It is no longer an issue of whether to go green but more a question of how to maximize the benefits from energy savings to water conservation, recycling, enhanced workplace health and productivity, attracting and retaining a higher quality of tenant and adhering to the growing number of local, state and federal laws.

We took a look at what is up and coming in green building to develop a list of top trends in green for 2016.

  • The number of buildings seeking LEED will continue to increase dramatically. There are LEED rating bashers out there and those who question whether LEED is enough. But, for now, the answer is yes it is and will continue to be.
  • LEED has a relatively new competitor, Green Globes, which is based on an online questionnaire system. Time will tell if and how much Green Globes will impact LEED’s global popularity.
  • Look for more cool roofs and green roofs. Cool roofs, achieved by using foam, rubber, special tiles and/or solar-­reflecting paint, lower temperatures inside a building and can result in energy savings of as much as 15%. Green roofs, planted with vegetation, can increase a roof’s life span, result in major energy savings, greatly reduce water runoff and mitigate the Urban Heat Island Effect. Green roofs being built as urban produce gardens for tenants to manage, is a beginning trend we would like to see much more of.
  • One new architectural design idea for new builds is to incorporate atriums inside high-­rise buildings for better air ventilation and more healthy natural daylight.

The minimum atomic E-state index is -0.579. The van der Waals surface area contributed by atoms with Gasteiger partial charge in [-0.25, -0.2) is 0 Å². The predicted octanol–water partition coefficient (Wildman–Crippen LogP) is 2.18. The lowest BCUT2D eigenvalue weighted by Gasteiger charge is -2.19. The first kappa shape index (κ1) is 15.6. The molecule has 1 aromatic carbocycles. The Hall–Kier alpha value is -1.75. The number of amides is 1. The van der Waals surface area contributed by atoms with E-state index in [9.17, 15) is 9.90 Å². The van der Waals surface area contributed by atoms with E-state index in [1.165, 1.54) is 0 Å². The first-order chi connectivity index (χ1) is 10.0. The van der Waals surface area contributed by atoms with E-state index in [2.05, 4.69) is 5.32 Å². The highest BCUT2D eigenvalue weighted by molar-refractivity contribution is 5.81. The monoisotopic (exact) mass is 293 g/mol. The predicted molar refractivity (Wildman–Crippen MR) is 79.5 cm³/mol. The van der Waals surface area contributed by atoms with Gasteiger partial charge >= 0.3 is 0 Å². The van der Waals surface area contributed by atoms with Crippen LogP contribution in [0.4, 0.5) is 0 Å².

• Sustainable construction which uses materials and products that require less use of natural resources and more sustainable resources, is also on the rise. Steel, glass, prefabricated parts and additions to concrete serve to reduce waste.
  • Significantly trending is LED lighting. With so many benefits – reduced maintenance, much longer life and substantial energy savings ­- property owners can clearly see their competitive advantage. The obstacle remains upfront cost but a LED lighting retrofit can typically pay for itself in less than 3 years.
  • Lastly is a look at Net Zero or Zero Energy buildings. These buildings, although they may also store power from the grid, are designed with energy­ saving techniques and depend on renewal energy sources such as solar and wind power. Energy use is further reduced with state­-of-­the-­art HVAC and lighting that, for example, takes advantage of natural light. Once considered impossible to achieve, net zero building designs are on the rise in New York City but remain difficult to realize.

The future of green buildings and construction is exciting and, if you pardon the pun, energized with regard to development of new ideas, products, techniques and technologies that will conserve energy and natural resources, reduce greenhouse gas emissions and our carbon footprint and result in healthier homes, learning centers and workplaces.

Steven_J._SchleiderBy Steven J. Schleider, MAI, LEED-AP BD + C
President, Metropolitan Valuation Services